The most common mistake of the starting cartoonist who wants to self-publish is to ask questions about things that are two or three years down the line. How do I copyright my character? How do I find a printer? How do I solicit the distributors? How much should I advertise? What you are doing is asking Lee Trevino (having already established that you don't even own a set of golf clubs) what the best airline is to travel from tournament to tournament: how much caddies get paid; what sort of wood to use on the fifth hole at whatever course.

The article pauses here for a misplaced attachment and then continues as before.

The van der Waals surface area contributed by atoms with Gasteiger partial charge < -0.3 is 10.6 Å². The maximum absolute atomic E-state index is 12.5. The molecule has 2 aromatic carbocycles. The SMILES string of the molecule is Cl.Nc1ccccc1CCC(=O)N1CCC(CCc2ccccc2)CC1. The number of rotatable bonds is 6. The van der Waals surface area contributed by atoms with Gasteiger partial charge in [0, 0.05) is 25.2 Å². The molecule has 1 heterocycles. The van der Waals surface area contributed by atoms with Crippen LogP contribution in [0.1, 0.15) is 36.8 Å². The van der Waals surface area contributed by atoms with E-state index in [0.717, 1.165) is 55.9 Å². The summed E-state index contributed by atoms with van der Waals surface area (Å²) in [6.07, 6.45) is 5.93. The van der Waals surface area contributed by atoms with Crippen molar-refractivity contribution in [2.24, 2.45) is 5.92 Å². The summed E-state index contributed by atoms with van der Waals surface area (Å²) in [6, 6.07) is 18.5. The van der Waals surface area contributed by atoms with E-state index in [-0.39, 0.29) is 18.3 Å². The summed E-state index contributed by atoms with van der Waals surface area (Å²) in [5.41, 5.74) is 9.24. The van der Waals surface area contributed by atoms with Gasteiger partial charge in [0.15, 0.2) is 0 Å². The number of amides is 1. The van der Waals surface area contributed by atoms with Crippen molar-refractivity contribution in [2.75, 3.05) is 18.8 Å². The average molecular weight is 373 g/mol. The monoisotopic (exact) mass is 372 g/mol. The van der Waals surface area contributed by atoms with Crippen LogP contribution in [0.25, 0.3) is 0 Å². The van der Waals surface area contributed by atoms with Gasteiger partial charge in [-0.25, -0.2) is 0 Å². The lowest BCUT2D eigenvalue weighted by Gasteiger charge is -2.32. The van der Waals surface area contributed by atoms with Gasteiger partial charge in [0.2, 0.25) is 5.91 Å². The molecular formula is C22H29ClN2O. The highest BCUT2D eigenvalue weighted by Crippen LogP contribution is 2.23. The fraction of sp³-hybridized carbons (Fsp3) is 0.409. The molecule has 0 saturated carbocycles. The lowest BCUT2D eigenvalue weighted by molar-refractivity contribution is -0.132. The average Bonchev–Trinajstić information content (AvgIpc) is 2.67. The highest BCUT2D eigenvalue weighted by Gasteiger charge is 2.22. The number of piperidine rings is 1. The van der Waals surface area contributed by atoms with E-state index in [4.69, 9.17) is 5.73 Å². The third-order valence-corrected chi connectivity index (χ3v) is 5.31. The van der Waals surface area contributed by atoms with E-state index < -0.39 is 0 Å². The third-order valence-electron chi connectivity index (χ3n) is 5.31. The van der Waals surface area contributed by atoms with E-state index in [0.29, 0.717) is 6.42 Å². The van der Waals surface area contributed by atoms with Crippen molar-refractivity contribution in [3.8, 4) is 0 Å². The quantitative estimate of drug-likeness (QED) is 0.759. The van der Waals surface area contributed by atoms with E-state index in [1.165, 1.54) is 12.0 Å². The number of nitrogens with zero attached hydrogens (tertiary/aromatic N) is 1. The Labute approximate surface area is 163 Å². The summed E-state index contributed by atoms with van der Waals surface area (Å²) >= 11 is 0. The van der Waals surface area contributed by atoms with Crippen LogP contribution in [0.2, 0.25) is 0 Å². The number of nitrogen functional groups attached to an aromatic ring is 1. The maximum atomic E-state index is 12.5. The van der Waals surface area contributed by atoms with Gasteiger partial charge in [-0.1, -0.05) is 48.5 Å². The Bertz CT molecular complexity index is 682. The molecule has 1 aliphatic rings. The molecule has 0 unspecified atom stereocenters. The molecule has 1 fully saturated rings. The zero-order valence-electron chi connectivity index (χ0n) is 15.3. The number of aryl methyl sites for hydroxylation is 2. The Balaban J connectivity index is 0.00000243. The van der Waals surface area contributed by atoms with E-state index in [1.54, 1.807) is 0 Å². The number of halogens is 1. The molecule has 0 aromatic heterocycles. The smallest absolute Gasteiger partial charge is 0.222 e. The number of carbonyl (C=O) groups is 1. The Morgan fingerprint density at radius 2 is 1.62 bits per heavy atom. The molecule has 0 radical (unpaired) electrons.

Go to the bank, take out some money, and buy yourself a club.
Let's start with the golf clubs.